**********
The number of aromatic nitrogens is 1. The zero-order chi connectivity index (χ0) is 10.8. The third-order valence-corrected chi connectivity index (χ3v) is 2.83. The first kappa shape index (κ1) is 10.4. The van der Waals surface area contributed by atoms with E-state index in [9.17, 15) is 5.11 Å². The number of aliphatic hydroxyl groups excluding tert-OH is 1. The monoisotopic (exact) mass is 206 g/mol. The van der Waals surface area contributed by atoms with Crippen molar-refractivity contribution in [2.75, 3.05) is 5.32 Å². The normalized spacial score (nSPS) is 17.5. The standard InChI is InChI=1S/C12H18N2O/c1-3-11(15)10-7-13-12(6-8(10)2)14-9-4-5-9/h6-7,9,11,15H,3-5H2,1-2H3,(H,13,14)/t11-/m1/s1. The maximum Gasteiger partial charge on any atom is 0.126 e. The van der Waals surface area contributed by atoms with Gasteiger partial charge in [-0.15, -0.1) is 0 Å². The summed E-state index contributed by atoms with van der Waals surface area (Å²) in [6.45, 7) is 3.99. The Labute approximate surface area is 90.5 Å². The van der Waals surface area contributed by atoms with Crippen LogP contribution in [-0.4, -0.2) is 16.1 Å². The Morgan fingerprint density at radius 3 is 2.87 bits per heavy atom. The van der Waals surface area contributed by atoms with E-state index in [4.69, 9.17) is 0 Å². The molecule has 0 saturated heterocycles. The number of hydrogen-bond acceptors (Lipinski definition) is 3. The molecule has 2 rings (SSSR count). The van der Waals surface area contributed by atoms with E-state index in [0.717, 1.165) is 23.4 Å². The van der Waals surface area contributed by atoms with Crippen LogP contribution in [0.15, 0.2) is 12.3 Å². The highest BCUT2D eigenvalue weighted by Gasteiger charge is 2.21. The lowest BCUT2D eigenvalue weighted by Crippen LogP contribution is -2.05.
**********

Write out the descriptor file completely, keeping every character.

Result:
The number of aromatic nitrogens is 1. The zero-order chi connectivity index (χ0) is 10.8. The third-order valence-corrected chi connectivity index (χ3v) is 2.83. The first kappa shape index (κ1) is 10.4. The van der Waals surface area contributed by atoms with E-state index in [9.17, 15) is 5.11 Å². The number of aliphatic hydroxyl groups excluding tert-OH is 1. The monoisotopic (exact) mass is 206 g/mol. The van der Waals surface area contributed by atoms with Crippen molar-refractivity contribution in [2.75, 3.05) is 5.32 Å². The normalized spacial score (nSPS) is 17.5. The standard InChI is InChI=1S/C12H18N2O/c1-3-11(15)10-7-13-12(6-8(10)2)14-9-4-5-9/h6-7,9,11,15H,3-5H2,1-2H3,(H,13,14)/t11-/m1/s1. The maximum Gasteiger partial charge on any atom is 0.126 e. The van der Waals surface area contributed by atoms with Gasteiger partial charge in [-0.15, -0.1) is 0 Å². The summed E-state index contributed by atoms with van der Waals surface area (Å²) in [6.45, 7) is 3.99. The Labute approximate surface area is 90.5 Å². The van der Waals surface area contributed by atoms with Crippen LogP contribution in [-0.4, -0.2) is 16.1 Å². The Morgan fingerprint density at radius 3 is 2.87 bits per heavy atom. The van der Waals surface area contributed by atoms with E-state index in [4.69, 9.17) is 0 Å². The molecule has 0 saturated heterocycles. The number of hydrogen-bond acceptors (Lipinski definition) is 3. The molecule has 2 rings (SSSR count). The van der Waals surface area contributed by atoms with E-state index in [0.717, 1.165) is 23.4 Å². The van der Waals surface area contributed by atoms with Crippen LogP contribution in [0.15, 0.2) is 12.3 Å². The highest BCUT2D eigenvalue weighted by Gasteiger charge is 2.21. The lowest BCUT2D eigenvalue weighted by Crippen LogP contribution is -2.05.